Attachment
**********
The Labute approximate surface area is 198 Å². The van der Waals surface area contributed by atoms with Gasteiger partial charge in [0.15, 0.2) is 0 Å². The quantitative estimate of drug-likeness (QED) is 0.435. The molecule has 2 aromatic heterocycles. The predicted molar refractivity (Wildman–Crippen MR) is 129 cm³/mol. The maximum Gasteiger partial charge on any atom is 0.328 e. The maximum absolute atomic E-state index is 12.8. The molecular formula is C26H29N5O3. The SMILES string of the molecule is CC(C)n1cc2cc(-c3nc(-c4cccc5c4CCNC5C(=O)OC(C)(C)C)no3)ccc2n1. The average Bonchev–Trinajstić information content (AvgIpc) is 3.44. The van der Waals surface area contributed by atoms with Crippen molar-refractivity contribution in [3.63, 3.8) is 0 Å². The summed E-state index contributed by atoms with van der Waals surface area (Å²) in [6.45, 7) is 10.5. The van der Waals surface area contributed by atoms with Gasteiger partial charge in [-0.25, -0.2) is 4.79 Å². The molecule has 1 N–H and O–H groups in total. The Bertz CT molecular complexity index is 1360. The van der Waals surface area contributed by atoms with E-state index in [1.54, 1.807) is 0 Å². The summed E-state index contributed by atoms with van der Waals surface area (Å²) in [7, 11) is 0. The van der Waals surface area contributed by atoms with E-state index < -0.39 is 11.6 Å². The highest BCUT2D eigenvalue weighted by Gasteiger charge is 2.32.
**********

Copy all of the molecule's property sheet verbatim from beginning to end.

The Labute approximate surface area is 198 Å². The van der Waals surface area contributed by atoms with Gasteiger partial charge in [0.15, 0.2) is 0 Å². The quantitative estimate of drug-likeness (QED) is 0.435. The molecule has 2 aromatic heterocycles. The predicted molar refractivity (Wildman–Crippen MR) is 129 cm³/mol. The maximum Gasteiger partial charge on any atom is 0.328 e. The maximum absolute atomic E-state index is 12.8. The molecular formula is C26H29N5O3. The SMILES string of the molecule is CC(C)n1cc2cc(-c3nc(-c4cccc5c4CCNC5C(=O)OC(C)(C)C)no3)ccc2n1. The average Bonchev–Trinajstić information content (AvgIpc) is 3.44. The van der Waals surface area contributed by atoms with Crippen molar-refractivity contribution in [3.63, 3.8) is 0 Å². The summed E-state index contributed by atoms with van der Waals surface area (Å²) in [6.45, 7) is 10.5. The van der Waals surface area contributed by atoms with Gasteiger partial charge in [-0.25, -0.2) is 4.79 Å². The molecule has 1 N–H and O–H groups in total. The Bertz CT molecular complexity index is 1360. The van der Waals surface area contributed by atoms with E-state index in [1.54, 1.807) is 0 Å². The summed E-state index contributed by atoms with van der Waals surface area (Å²) in [7, 11) is 0. The van der Waals surface area contributed by atoms with E-state index < -0.39 is 11.6 Å². The highest BCUT2D eigenvalue weighted by Gasteiger charge is 2.32.